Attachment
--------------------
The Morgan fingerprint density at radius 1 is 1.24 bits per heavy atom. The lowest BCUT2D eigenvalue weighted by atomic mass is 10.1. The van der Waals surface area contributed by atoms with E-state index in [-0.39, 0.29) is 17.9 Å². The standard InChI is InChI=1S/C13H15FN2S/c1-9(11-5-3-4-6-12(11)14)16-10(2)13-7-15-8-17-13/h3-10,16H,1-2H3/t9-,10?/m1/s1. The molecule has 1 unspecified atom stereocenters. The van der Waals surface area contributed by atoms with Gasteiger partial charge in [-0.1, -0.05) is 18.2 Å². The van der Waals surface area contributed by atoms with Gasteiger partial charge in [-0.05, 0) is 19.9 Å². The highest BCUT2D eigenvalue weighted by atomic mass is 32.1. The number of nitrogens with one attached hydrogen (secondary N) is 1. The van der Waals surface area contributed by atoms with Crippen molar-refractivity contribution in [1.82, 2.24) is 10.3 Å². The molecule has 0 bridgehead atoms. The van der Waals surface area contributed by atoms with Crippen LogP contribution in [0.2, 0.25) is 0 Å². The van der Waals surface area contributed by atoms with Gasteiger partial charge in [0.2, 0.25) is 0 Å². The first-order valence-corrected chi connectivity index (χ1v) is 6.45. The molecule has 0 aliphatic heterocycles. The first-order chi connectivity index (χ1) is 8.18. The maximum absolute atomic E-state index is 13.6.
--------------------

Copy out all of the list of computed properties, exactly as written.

The Morgan fingerprint density at radius 1 is 1.24 bits per heavy atom. The lowest BCUT2D eigenvalue weighted by atomic mass is 10.1. The van der Waals surface area contributed by atoms with E-state index in [-0.39, 0.29) is 17.9 Å². The standard InChI is InChI=1S/C13H15FN2S/c1-9(11-5-3-4-6-12(11)14)16-10(2)13-7-15-8-17-13/h3-10,16H,1-2H3/t9-,10?/m1/s1. The molecule has 1 unspecified atom stereocenters. The van der Waals surface area contributed by atoms with Gasteiger partial charge in [-0.1, -0.05) is 18.2 Å². The van der Waals surface area contributed by atoms with Gasteiger partial charge in [-0.05, 0) is 19.9 Å². The highest BCUT2D eigenvalue weighted by atomic mass is 32.1. The number of nitrogens with one attached hydrogen (secondary N) is 1. The van der Waals surface area contributed by atoms with Crippen molar-refractivity contribution in [1.82, 2.24) is 10.3 Å². The molecule has 0 bridgehead atoms. The van der Waals surface area contributed by atoms with Crippen LogP contribution in [0.2, 0.25) is 0 Å². The van der Waals surface area contributed by atoms with Gasteiger partial charge in [0.2, 0.25) is 0 Å². The first-order valence-corrected chi connectivity index (χ1v) is 6.45. The molecule has 0 aliphatic heterocycles. The first-order chi connectivity index (χ1) is 8.18. The maximum absolute atomic E-state index is 13.6.